Printing at 0.1 or 0.15 mm layer height in FDM can provide a respectable degree of detail. Additionally, a far wider variety of FDM filament colours and materials are available, which can speed up post-processing. You may save a tonne of painting work by creating multicoloured models straight off the build plate with a multicolor 3D printer or filament splicer, like Prusa’s MMU or The Palette 2. A few things to consider when setting up the model in your slicer for printing are as follows:

  • Since articulated joints are typically not able to be produced as a print-in-place mechanism, most action figures are ready to be printed in sections; if the model you discovered is all-in-one, you’ll probably need to separate it.
  • Small joints and mechanisms might not print clearly. Selecting an appropriate scale is crucial to guarantee optimal outcomes.
  • When it comes to maximising the quality of models, model orientation can be quite important. Aim to align sections that require the greatest strength parallel to the printed layers and the most detailed sides vertically.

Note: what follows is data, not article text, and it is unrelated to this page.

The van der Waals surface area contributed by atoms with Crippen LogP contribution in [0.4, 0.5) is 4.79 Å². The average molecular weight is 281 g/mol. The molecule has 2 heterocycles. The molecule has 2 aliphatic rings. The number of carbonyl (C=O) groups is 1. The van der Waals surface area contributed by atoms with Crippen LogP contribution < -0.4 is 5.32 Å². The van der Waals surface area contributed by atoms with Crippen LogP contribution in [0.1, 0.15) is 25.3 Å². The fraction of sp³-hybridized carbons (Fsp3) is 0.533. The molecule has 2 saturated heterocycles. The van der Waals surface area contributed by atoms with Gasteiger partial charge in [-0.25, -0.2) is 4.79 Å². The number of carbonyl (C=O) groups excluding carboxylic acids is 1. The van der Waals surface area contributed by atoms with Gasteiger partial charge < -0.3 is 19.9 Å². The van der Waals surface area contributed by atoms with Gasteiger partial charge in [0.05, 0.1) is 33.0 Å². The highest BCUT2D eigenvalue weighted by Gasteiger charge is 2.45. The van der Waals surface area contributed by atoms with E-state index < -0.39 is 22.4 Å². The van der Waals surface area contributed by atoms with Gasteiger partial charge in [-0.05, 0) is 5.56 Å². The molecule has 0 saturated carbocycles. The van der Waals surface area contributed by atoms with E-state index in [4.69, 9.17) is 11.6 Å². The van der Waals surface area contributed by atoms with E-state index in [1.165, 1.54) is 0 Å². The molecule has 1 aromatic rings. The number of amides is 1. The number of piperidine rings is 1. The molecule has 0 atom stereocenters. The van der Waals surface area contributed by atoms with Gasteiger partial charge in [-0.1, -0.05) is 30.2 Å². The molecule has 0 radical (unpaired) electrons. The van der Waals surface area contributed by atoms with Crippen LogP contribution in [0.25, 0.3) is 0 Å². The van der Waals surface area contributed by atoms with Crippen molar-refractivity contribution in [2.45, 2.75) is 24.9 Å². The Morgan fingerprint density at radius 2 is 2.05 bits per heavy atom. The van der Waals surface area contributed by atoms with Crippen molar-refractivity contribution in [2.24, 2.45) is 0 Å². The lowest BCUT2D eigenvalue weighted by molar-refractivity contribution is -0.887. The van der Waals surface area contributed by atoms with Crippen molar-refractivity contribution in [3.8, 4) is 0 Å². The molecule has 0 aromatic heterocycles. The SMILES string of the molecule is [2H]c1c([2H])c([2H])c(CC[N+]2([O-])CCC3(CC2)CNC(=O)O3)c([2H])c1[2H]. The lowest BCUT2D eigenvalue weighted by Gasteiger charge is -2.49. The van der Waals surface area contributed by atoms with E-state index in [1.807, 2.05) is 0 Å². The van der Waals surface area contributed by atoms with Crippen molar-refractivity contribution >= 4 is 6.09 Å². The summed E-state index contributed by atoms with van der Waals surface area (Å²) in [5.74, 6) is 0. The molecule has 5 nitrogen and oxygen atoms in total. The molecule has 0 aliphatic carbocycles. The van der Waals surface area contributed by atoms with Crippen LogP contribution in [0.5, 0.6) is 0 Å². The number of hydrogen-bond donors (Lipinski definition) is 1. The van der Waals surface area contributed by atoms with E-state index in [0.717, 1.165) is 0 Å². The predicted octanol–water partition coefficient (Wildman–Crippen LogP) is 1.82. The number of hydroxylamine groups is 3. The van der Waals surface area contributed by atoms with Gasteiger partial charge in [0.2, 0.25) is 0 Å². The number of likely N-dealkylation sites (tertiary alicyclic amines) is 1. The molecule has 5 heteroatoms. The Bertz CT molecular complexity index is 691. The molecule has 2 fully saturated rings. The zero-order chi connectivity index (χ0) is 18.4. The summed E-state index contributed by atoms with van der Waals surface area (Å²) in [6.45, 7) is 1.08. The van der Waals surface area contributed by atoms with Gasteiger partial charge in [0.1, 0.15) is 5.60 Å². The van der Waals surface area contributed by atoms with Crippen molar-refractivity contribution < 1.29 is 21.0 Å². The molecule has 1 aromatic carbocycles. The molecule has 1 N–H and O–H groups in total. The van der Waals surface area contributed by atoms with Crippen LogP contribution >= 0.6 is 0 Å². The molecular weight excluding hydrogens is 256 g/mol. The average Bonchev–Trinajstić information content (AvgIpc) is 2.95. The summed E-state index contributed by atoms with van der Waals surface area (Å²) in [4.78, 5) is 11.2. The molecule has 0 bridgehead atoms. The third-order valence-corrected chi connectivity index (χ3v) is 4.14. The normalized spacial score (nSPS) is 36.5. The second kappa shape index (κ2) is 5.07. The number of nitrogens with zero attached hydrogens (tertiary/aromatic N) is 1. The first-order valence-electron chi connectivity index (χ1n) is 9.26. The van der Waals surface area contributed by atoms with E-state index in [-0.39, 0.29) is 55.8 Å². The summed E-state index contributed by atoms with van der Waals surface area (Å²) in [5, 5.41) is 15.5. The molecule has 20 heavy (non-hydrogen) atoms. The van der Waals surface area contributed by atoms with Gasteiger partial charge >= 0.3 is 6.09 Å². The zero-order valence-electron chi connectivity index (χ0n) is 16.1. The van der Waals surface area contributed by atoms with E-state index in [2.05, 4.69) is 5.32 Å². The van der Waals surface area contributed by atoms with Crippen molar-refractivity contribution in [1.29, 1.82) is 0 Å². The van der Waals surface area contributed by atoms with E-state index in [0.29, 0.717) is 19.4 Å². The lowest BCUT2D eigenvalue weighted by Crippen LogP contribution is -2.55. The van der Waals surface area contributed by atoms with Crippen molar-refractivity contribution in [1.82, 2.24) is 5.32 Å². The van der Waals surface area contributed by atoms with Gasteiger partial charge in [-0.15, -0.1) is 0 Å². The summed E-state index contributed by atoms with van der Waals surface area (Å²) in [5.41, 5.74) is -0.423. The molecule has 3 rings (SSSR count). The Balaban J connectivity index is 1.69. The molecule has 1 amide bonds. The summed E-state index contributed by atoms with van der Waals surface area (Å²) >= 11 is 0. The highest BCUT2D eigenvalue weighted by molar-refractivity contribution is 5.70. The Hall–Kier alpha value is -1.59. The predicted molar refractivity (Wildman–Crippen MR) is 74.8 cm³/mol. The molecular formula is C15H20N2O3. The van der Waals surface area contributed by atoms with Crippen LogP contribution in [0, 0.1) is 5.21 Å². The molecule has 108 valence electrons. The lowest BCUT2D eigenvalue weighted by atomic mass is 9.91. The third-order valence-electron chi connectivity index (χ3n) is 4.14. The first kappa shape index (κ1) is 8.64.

• In order for overhangs to print properly, supports must be placed, but attempt to stay away from the most front-facing surfaces and delicate protrusions by adjusting orientation instead.

It’s time to select a material now. PLA and ABS work well for show models, however when playing, they can be very fragile and break on tiny portions. For the greatest printing results, we suggest using either PETG or a stronger PLA blend (like PLA+). You can start printing as soon as you’re happy with your slicer’s settings!


After printing, your action figure probably needs some polishing to make it look as good as a toy from the shelf.